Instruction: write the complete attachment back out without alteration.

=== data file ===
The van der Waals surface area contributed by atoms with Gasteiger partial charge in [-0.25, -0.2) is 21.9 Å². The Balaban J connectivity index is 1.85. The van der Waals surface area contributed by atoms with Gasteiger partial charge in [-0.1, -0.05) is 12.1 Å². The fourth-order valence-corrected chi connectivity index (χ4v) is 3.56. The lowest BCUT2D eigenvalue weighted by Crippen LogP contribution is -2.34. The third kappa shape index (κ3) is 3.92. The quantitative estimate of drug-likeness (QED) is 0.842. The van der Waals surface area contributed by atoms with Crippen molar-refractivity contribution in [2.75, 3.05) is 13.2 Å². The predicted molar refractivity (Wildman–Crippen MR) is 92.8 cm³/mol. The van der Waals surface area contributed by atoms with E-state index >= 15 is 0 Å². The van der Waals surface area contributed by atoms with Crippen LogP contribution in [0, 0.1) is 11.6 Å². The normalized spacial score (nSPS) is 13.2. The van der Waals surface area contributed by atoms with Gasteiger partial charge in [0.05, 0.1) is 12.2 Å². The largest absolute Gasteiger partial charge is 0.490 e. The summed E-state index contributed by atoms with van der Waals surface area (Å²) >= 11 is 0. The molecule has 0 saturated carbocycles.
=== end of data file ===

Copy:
The van der Waals surface area contributed by atoms with Gasteiger partial charge in [-0.25, -0.2) is 21.9 Å². The Balaban J connectivity index is 1.85. The van der Waals surface area contributed by atoms with Gasteiger partial charge in [-0.1, -0.05) is 12.1 Å². The fourth-order valence-corrected chi connectivity index (χ4v) is 3.56. The lowest BCUT2D eigenvalue weighted by Crippen LogP contribution is -2.34. The third kappa shape index (κ3) is 3.92. The quantitative estimate of drug-likeness (QED) is 0.842. The van der Waals surface area contributed by atoms with Crippen molar-refractivity contribution in [2.75, 3.05) is 13.2 Å². The predicted molar refractivity (Wildman–Crippen MR) is 92.8 cm³/mol. The van der Waals surface area contributed by atoms with E-state index >= 15 is 0 Å². The van der Waals surface area contributed by atoms with Crippen LogP contribution in [0, 0.1) is 11.6 Å². The normalized spacial score (nSPS) is 13.2. The van der Waals surface area contributed by atoms with Gasteiger partial charge in [0.05, 0.1) is 12.2 Å². The largest absolute Gasteiger partial charge is 0.490 e. The summed E-state index contributed by atoms with van der Waals surface area (Å²) >= 11 is 0. The molecule has 0 saturated carbocycles.